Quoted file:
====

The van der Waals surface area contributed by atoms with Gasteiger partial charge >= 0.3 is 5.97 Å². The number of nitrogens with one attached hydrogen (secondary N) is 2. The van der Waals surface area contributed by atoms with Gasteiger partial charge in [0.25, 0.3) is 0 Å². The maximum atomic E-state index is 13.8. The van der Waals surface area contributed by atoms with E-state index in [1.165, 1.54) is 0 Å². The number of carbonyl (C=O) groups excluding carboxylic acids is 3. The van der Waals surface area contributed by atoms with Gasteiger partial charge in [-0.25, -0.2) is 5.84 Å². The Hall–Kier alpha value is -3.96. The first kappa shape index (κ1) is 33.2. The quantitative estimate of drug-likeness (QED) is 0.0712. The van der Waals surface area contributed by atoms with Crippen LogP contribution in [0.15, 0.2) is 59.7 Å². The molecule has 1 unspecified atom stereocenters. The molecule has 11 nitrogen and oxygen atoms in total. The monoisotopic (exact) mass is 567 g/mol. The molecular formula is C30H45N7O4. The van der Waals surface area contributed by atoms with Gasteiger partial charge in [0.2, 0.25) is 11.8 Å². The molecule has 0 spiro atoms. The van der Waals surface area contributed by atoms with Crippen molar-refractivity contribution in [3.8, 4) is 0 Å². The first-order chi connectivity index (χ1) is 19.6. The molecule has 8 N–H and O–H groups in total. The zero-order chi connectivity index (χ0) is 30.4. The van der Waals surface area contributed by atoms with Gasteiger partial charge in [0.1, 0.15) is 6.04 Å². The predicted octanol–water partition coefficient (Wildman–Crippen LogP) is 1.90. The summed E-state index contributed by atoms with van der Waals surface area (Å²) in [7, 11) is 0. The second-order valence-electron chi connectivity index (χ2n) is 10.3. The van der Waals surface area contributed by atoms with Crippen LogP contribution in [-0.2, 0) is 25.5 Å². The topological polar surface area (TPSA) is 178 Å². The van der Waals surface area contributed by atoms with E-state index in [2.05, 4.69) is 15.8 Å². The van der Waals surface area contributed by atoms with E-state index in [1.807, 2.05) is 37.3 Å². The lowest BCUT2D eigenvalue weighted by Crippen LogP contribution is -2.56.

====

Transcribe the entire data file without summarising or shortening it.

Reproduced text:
The van der Waals surface area contributed by atoms with Gasteiger partial charge >= 0.3 is 5.97 Å². The number of nitrogens with one attached hydrogen (secondary N) is 2. The van der Waals surface area contributed by atoms with Gasteiger partial charge in [0.25, 0.3) is 0 Å². The maximum atomic E-state index is 13.8. The van der Waals surface area contributed by atoms with E-state index in [1.165, 1.54) is 0 Å². The number of carbonyl (C=O) groups excluding carboxylic acids is 3. The van der Waals surface area contributed by atoms with Gasteiger partial charge in [-0.25, -0.2) is 5.84 Å². The Hall–Kier alpha value is -3.96. The first kappa shape index (κ1) is 33.2. The quantitative estimate of drug-likeness (QED) is 0.0712. The van der Waals surface area contributed by atoms with Crippen LogP contribution in [0.15, 0.2) is 59.7 Å². The molecule has 1 unspecified atom stereocenters. The molecule has 11 nitrogen and oxygen atoms in total. The monoisotopic (exact) mass is 567 g/mol. The molecular formula is C30H45N7O4. The van der Waals surface area contributed by atoms with Gasteiger partial charge in [0.2, 0.25) is 11.8 Å². The molecule has 0 spiro atoms. The van der Waals surface area contributed by atoms with Crippen molar-refractivity contribution in [3.8, 4) is 0 Å². The first-order chi connectivity index (χ1) is 19.6. The molecule has 8 N–H and O–H groups in total. The zero-order chi connectivity index (χ0) is 30.4. The van der Waals surface area contributed by atoms with Gasteiger partial charge in [0.1, 0.15) is 6.04 Å². The predicted octanol–water partition coefficient (Wildman–Crippen LogP) is 1.90. The summed E-state index contributed by atoms with van der Waals surface area (Å²) in [7, 11) is 0. The second-order valence-electron chi connectivity index (χ2n) is 10.3. The van der Waals surface area contributed by atoms with Crippen LogP contribution in [-0.2, 0) is 25.5 Å². The topological polar surface area (TPSA) is 178 Å². The van der Waals surface area contributed by atoms with E-state index in [2.05, 4.69) is 15.8 Å². The van der Waals surface area contributed by atoms with E-state index in [1.807, 2.05) is 37.3 Å². The lowest BCUT2D eigenvalue weighted by Crippen LogP contribution is -2.56.